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Legendary Dive Bar with Long Roots in Bucktown in Danger of Closing

By Alisa Hauser | January 24, 2013 5:57pm | Updated on January 24, 2013 6:12pm

BUCKTOWN — If Marie's Rip Tide Lounge is going to stay open for business, it's going to have to overcome a few big hurdles.

First, its manager, Tina Congenie, has to pay $140,000 to the heirs of the bar's deceased owner, Marie Wuczynski. Wuczynski willed her estate to Congenie, the bar's longtime manager.

Also complicating matters is a construction firm that occupies a neighboring lot that is claiming dibs to the property, citing an agreement it made with Wuczynski in 2006, in which Bulley & Andrews paid her $5,000 for the first right of refusal to the property.

Congenie has a status hearing in court Friday about a $120,000 settlement she said she'd agreed to pay to Wuczynski's three biological children after they challenged the validity of their mother's will. Over time, with interest, that figure has grown to $140,000.

 Marie's Rip Tide Lounge at 1745 W. Armitage Ave. opened in 1961. 
Marie's Rip Tide Lounge at 1745 W. Armitage Ave. opened in 1961.  
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DNAinfo/Alisa Hauser

According to Joe La Zara, a lawyer representing Congenie in the matter of Wuczynski's estate, Wuczynski's three biological children are "pushing for a court-appointed administrator" because "the jist of it is, they feel they should have been paid already." But La Zara says she needs more time to raise the money.

Congenie has another lawyer handling issues related to the bar and its liquor sales.
Congenie can't be transferred full ownership of Wuczynski's assets, including the bar, until she pays the bar owner's three biological children, said La Zara.

"All I want to do is keep the doors and the bar open for all the customers, and keep my family going," Congenie said.

A day-long event Thursday, "Save the Bar," continues until 2 a.m. Friday in hopes of raising enough funds to "stall the decision," Congenie said.

At 6 p.m., the event was well underway, but far from packed, a bartender said.

“We started kind of slow. But people are trickling in now and we expect it to pick up,” said bartender Neil Semar.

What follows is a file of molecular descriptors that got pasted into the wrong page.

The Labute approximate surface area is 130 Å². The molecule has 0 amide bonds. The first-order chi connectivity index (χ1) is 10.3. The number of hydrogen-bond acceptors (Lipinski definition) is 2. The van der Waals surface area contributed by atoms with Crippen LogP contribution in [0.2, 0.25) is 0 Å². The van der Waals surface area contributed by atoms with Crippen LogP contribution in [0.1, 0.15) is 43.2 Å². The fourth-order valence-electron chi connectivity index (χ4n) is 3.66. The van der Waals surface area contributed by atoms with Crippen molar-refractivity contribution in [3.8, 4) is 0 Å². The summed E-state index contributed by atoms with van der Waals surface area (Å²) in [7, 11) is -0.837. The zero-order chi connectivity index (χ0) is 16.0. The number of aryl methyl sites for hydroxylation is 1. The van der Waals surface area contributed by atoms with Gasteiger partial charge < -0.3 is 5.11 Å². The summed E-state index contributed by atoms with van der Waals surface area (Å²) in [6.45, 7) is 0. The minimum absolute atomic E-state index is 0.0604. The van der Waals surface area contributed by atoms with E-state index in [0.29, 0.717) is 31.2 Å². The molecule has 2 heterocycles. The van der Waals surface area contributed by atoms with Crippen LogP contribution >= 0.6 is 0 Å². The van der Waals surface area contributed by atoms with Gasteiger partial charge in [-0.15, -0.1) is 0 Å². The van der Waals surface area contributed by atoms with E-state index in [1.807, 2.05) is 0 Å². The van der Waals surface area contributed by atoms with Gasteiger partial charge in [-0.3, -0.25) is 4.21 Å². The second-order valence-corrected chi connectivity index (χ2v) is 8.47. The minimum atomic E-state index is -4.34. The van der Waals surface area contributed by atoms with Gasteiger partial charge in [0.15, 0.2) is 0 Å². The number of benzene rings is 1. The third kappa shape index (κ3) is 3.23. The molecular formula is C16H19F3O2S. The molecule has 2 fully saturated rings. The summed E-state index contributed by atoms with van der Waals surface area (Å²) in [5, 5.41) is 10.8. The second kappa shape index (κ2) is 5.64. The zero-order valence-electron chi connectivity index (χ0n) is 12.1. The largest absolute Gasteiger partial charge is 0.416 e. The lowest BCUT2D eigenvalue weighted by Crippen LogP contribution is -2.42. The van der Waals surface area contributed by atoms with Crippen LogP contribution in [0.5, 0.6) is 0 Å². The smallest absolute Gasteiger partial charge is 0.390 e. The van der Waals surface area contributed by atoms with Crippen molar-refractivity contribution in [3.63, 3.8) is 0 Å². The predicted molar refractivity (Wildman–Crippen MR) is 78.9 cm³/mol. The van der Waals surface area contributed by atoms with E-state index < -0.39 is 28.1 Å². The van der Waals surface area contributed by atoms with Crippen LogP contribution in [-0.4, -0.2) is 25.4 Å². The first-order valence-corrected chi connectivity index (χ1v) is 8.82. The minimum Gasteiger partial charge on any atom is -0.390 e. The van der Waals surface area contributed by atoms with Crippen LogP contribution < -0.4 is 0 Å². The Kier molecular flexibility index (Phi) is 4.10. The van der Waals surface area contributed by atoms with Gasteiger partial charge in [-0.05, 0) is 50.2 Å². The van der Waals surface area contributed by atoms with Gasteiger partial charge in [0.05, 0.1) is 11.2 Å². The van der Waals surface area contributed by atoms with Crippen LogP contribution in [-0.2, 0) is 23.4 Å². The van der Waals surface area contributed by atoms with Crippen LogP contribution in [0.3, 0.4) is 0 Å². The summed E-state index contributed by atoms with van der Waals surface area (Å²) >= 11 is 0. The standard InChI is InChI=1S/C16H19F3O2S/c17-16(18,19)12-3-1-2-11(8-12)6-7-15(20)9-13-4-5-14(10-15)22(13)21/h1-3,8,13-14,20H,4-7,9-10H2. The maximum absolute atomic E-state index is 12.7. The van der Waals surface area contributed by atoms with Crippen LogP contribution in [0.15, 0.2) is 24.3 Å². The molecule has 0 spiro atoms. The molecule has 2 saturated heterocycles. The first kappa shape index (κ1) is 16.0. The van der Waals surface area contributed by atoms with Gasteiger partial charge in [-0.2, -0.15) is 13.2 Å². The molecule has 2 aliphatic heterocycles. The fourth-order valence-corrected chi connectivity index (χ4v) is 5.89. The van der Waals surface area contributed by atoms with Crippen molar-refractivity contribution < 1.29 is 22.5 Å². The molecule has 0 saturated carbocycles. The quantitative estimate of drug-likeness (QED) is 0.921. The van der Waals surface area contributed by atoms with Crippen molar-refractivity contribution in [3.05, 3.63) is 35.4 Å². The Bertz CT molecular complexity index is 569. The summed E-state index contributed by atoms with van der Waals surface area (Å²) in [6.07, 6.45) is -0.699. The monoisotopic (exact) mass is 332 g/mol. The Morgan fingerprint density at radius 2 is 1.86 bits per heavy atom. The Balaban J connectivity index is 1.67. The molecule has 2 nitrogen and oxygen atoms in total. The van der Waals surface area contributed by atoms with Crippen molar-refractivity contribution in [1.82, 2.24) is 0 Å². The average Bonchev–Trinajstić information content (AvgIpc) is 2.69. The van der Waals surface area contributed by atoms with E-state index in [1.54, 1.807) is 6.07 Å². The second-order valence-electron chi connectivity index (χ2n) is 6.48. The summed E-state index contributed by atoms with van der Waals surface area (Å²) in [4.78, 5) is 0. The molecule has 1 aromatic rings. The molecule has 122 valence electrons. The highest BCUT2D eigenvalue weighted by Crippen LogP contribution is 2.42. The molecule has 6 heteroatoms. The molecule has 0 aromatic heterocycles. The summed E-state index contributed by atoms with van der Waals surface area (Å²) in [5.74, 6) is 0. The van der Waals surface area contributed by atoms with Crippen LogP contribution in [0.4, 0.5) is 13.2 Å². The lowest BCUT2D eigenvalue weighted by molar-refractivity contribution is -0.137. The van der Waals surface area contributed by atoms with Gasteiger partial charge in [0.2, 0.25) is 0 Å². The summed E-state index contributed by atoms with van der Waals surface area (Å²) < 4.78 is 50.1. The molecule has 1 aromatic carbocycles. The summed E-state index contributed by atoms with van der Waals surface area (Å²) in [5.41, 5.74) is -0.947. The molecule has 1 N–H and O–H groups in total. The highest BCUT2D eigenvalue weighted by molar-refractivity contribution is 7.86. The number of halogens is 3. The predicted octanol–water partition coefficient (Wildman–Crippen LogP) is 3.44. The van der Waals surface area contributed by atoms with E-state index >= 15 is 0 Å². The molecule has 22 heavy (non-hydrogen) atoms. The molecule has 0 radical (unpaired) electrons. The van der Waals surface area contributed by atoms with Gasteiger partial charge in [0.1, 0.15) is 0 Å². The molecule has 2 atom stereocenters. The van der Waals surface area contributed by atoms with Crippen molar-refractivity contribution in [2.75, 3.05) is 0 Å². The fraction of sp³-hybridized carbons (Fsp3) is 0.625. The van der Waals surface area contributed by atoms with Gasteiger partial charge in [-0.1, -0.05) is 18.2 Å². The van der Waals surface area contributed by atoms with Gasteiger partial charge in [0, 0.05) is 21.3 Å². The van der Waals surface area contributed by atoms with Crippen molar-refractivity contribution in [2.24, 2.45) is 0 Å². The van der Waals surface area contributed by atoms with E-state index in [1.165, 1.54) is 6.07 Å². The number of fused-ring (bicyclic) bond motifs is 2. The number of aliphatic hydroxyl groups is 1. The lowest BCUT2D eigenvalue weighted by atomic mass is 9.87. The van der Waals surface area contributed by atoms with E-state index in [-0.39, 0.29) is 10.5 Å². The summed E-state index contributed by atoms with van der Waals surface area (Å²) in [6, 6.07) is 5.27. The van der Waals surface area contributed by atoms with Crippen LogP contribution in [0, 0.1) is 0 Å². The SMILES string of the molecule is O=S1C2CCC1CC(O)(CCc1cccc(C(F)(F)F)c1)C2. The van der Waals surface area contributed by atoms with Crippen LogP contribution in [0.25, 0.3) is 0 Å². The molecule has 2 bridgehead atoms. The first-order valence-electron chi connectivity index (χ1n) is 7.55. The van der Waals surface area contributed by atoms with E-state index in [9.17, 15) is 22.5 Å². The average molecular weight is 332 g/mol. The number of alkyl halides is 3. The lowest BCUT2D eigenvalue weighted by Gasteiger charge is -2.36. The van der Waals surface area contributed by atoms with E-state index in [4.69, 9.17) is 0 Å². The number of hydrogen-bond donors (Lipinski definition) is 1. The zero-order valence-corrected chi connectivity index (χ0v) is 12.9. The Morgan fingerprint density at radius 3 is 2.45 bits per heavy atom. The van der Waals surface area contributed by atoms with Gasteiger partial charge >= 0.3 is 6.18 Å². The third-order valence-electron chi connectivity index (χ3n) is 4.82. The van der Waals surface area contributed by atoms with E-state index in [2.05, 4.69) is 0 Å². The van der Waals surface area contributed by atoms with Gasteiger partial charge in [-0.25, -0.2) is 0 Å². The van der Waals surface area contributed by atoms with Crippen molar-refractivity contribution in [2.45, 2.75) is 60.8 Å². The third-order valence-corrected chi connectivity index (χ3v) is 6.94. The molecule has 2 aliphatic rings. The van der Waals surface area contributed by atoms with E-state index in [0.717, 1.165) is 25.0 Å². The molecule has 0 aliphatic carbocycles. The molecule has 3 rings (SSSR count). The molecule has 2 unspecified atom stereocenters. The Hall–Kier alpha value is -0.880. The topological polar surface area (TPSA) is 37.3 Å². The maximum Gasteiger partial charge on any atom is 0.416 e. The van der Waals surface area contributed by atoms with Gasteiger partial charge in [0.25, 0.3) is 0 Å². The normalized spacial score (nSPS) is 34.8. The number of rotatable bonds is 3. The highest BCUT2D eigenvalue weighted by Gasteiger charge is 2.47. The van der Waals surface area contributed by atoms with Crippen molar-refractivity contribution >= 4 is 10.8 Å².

La Zara said that Friday's status hearing will determine "if we have more time or if we don't have more time" to pay the $140,000.

According to La Zara, who said the hearings have been going on for "several months," the estate can't be transferred to Congenie individually "until payment is made to the biological children."

The reason for the late notice and scramble for cash is because as early as one week ago, Congenie thought that she had a new business partner. But, according to Congenie, he "up and left to Colorado."

Congenie said that she would have had the money to pay the adult children $40,000 each as mutually agreed upon, if not for the agreement made with Bulley & Andrews, which she learned about when she tried to take a loan out on the building.

La Zara referred to the right of first refusal as "a separate issue."

A spokesman for Bulley & Andrews, at 1755 W. Armitage Ave., declined to comment about the right of refusal, but said, "Marie [Wuczynski] knew for quite some time we were interested in buying the property."

Congenie said she hopes to raise enough funds Thursday to pay the $140,000 or attract "a partner that wants to go 50-50" in owning the bar.

Local musician and Riptide bartender John Kimler will perform at the benefit Thursday.

Shannon Bandur, 27, a bartender at Lincoln Park's Perennial Virant, stopped by Wednesday after her shift and was one of many dozens of revelers packing the popular dive and reminiscing.

"Everyone is so crushed," Bandur said, referring to the news of a possible closure.

"I can't imagine waking up and not seeing a bar here," Congenie said.